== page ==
Received a Lump Sum of Money? Here's What You Might Want to Do Next
Received a large sum of money? After you finish celebrating, now what? Let's walk through a few options.
Did you receive a lump sum of money from a deceased relative? Maybe you're all set to receive a wad of cash from a parent or grandparent around the holidays. Or maybe you're planning to get a larger-than-usual bonus from your boss at year end.
Windfalls are more common than you may think, and Americans get them through a variety of methods — through an inheritance, lawsuit settlement, bonus and even the lottery. According to Schwab, Americans plan to leave an average of $177,000 to their relatives when they die. About 35% of working-age Americans receive an average of $24,000 from family members in gift money.
Once you receive a lump sum of money, what do you do with it? Invest it as a lump sum or invest in increments over time? Spend half of it and invest the rest? Let's walk though your options.
What Options Do You Have for a Lump Sum?
What might you choose to do when you receive a lump sum of money? Some options might include paying down debt, building your emergency fund, investing, fund your retirement accounts, funding an HSA and more. Let's walk through each option.
Pay Down Debt
You may want to direct your attention to your looming debt — a mortgage, a couple of car loans, maybe a personal loan and student loans. If you have debt, you're not alone.
In fact, total household debt rose by $313 billion (2.1%) to reach $14.96 trillion in the second quarter of 2021, according to the latest Quarterly Report on Household Debt and Credit from the Federal Reserve Bank of New York. Mortgage balances rose by $282 billion and auto loans increased by $33 billion. Credit card balances increased by $17 billion, according to the same report.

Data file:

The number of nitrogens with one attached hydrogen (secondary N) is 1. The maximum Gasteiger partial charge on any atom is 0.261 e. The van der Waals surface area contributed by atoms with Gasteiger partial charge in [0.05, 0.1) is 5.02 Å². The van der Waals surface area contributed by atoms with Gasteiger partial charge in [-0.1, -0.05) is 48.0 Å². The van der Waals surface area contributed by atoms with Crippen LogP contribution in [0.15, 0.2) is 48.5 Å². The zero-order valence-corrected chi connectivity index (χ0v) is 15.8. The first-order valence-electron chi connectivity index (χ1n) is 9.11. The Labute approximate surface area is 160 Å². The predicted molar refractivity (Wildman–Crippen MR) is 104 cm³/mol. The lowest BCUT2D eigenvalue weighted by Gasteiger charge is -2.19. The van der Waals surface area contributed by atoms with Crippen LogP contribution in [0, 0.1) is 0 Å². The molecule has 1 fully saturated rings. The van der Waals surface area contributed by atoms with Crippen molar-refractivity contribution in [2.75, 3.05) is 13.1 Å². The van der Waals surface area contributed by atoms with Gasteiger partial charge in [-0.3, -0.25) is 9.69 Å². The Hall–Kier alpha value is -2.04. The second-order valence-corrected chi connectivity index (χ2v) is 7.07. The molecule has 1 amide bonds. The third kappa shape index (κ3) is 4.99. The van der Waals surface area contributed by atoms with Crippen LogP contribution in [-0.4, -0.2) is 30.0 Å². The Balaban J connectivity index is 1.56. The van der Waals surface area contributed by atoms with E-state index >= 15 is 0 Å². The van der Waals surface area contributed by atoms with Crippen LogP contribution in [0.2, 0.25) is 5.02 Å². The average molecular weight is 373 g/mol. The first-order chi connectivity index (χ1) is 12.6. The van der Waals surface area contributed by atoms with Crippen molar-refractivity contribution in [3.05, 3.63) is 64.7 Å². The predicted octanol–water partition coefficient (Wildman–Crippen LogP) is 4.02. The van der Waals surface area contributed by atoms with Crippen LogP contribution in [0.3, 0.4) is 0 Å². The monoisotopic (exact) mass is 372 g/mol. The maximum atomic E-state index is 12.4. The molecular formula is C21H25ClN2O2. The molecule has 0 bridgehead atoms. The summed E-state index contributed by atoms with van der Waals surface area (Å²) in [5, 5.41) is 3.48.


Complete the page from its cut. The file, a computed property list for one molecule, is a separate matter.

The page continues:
You may see the value in paying off any high-interest consumer debt like credit cards. Doing so can benefit you in more ways than one: You can save on interest and also eliminate any possible negative impact on your credit score.
Build Your Emergency Fund
Building an emergency fund might seem like really boring uses of windfall money. Building your emergency fund, however, can give you the peace of mind you need so you have money at your disposal if something comes up — the car conks out, you must have an emergency surgery, you lose your job, etc.
The bottom line: You want to have between three and six months' worth of expenses in an emergency fund. You might want to cushion your emergency fund with more money if, for example, you own your own business and make irregular income.
Invest Your Money
Investing your windfall is often a natural choice. But should invest all your money at once or invest it in smaller increments over time, a strategy called dollar-cost averaging? Dollar-cost averaging allows you to avoid volatility on large investments right away. Dollar-cost averaging might work best for you if you want to minimize the downside risk of a huge investment or take advantage of the market's natural fluctuations by only buying when the market dips. Taking the dollar-cost averaging approach can help you feel better about investing right when the market takes a swing downward.